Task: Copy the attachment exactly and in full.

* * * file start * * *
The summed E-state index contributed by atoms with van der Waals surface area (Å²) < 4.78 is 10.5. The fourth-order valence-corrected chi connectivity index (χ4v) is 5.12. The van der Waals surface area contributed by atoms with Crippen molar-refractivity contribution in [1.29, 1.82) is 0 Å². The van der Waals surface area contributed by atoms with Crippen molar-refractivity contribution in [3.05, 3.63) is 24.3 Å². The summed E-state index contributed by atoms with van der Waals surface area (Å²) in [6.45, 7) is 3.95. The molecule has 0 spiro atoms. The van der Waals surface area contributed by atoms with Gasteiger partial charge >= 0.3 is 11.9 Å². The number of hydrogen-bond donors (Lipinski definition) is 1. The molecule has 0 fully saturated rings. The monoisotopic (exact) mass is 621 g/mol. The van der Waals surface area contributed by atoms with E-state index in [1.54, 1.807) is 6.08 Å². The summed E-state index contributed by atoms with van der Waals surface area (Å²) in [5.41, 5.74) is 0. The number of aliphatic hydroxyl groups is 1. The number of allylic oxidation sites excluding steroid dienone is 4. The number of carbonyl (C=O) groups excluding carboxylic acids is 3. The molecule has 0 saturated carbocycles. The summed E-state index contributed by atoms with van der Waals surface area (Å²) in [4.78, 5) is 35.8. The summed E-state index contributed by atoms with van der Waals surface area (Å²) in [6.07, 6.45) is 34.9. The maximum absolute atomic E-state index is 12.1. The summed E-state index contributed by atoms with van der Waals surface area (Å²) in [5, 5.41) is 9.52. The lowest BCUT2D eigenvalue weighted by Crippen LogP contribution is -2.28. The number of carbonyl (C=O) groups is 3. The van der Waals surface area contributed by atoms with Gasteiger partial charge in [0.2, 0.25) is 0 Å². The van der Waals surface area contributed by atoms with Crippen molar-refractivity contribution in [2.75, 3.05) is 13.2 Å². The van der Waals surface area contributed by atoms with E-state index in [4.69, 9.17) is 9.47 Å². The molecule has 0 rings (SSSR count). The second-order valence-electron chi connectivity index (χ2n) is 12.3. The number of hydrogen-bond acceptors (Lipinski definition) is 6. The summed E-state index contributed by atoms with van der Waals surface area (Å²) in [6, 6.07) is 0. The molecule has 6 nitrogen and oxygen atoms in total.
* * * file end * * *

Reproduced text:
The summed E-state index contributed by atoms with van der Waals surface area (Å²) < 4.78 is 10.5. The fourth-order valence-corrected chi connectivity index (χ4v) is 5.12. The van der Waals surface area contributed by atoms with Crippen molar-refractivity contribution in [1.29, 1.82) is 0 Å². The van der Waals surface area contributed by atoms with Crippen molar-refractivity contribution in [3.05, 3.63) is 24.3 Å². The summed E-state index contributed by atoms with van der Waals surface area (Å²) in [6.45, 7) is 3.95. The molecule has 0 spiro atoms. The van der Waals surface area contributed by atoms with Gasteiger partial charge >= 0.3 is 11.9 Å². The number of hydrogen-bond donors (Lipinski definition) is 1. The molecule has 0 fully saturated rings. The monoisotopic (exact) mass is 621 g/mol. The van der Waals surface area contributed by atoms with E-state index in [1.54, 1.807) is 6.08 Å². The summed E-state index contributed by atoms with van der Waals surface area (Å²) in [5.41, 5.74) is 0. The number of aliphatic hydroxyl groups is 1. The number of allylic oxidation sites excluding steroid dienone is 4. The number of carbonyl (C=O) groups excluding carboxylic acids is 3. The molecule has 0 saturated carbocycles. The summed E-state index contributed by atoms with van der Waals surface area (Å²) in [4.78, 5) is 35.8. The summed E-state index contributed by atoms with van der Waals surface area (Å²) in [6.07, 6.45) is 34.9. The maximum absolute atomic E-state index is 12.1. The summed E-state index contributed by atoms with van der Waals surface area (Å²) in [5, 5.41) is 9.52. The lowest BCUT2D eigenvalue weighted by Crippen LogP contribution is -2.28. The number of carbonyl (C=O) groups is 3. The van der Waals surface area contributed by atoms with Gasteiger partial charge in [0.2, 0.25) is 0 Å². The van der Waals surface area contributed by atoms with Crippen molar-refractivity contribution in [2.75, 3.05) is 13.2 Å². The van der Waals surface area contributed by atoms with E-state index in [4.69, 9.17) is 9.47 Å². The molecule has 0 rings (SSSR count). The second-order valence-electron chi connectivity index (χ2n) is 12.3. The number of hydrogen-bond acceptors (Lipinski definition) is 6. The summed E-state index contributed by atoms with van der Waals surface area (Å²) in [6, 6.07) is 0. The molecule has 6 nitrogen and oxygen atoms in total.